MiG-25 (fighter)

From Citizendium, the Citizens' Compendium
Jump to: navigation, search
This article is developing and not approved.
Main Article
Talk
Related Articles  [?]
Bibliography  [?]
External Links  [?]
Citable Version  [?]
 
This editable Main Article is under development and not meant to be cited; by editing it you can help to improve it towards a future approved, citable version. These unapproved articles are subject to a disclaimer.

A MiG-25 (NATO reporting name FOXBAT) is a high-speed, high-altitude (114,000 feet/35,000 meters) interceptor, from the Mikoyan and Gurevitch design bureau, intended as a counter to the cancelled U.S. B-70 Valkyrie supersonic bomber aircraft. It has fast climb and straight-line speed, and a powerful radar, but is not very maneuverable. A typical mission would involve one pass at a bomber penetrating Soviet airspace and, perhaps at the command of ground control, firing all its missiles, and then returning as it ran out of fuel.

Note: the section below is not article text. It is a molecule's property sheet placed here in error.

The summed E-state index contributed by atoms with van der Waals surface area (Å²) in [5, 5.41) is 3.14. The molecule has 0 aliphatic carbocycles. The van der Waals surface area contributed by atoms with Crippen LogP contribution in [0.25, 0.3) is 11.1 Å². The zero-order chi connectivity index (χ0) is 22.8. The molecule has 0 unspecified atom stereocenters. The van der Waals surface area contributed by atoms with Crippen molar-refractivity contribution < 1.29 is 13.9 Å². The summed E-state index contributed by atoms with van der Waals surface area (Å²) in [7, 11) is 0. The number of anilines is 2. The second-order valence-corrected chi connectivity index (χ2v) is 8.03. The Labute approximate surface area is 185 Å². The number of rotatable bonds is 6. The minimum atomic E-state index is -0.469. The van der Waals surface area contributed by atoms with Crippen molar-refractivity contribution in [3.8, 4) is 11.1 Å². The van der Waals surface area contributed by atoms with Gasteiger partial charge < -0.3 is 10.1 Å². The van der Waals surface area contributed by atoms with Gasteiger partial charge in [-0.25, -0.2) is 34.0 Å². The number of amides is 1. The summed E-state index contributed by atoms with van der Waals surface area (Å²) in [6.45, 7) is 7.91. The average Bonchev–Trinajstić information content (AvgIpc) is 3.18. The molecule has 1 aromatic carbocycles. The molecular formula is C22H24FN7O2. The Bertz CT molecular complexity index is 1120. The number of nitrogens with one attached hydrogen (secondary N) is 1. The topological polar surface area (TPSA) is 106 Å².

A reconnaissance version, the MiG-25R, was observed to make Mach 3.2 flights over Israel. It was later learned that a flight at that speed destroyed a set of engines; the still very fast operational top speed was more in the Mach 2.8 range.

Viktor Belenko flew one to Japan in 1976, where it received detailed examination from Japanese and U.S. technical intelligence specialists. It was an airplane full of surprises, mostly that it was using technology considered quite old, but that worked well. Where U.S. aircraft of comparable speed, such as the SR-71 Blackbird were built of titanium, the MiG-25 was made of stainless steel. Its radar was powerful, but used 1950s level vacuum tubes.

They have been exported to various countries, and were used by Iraq in the Gulf War.

References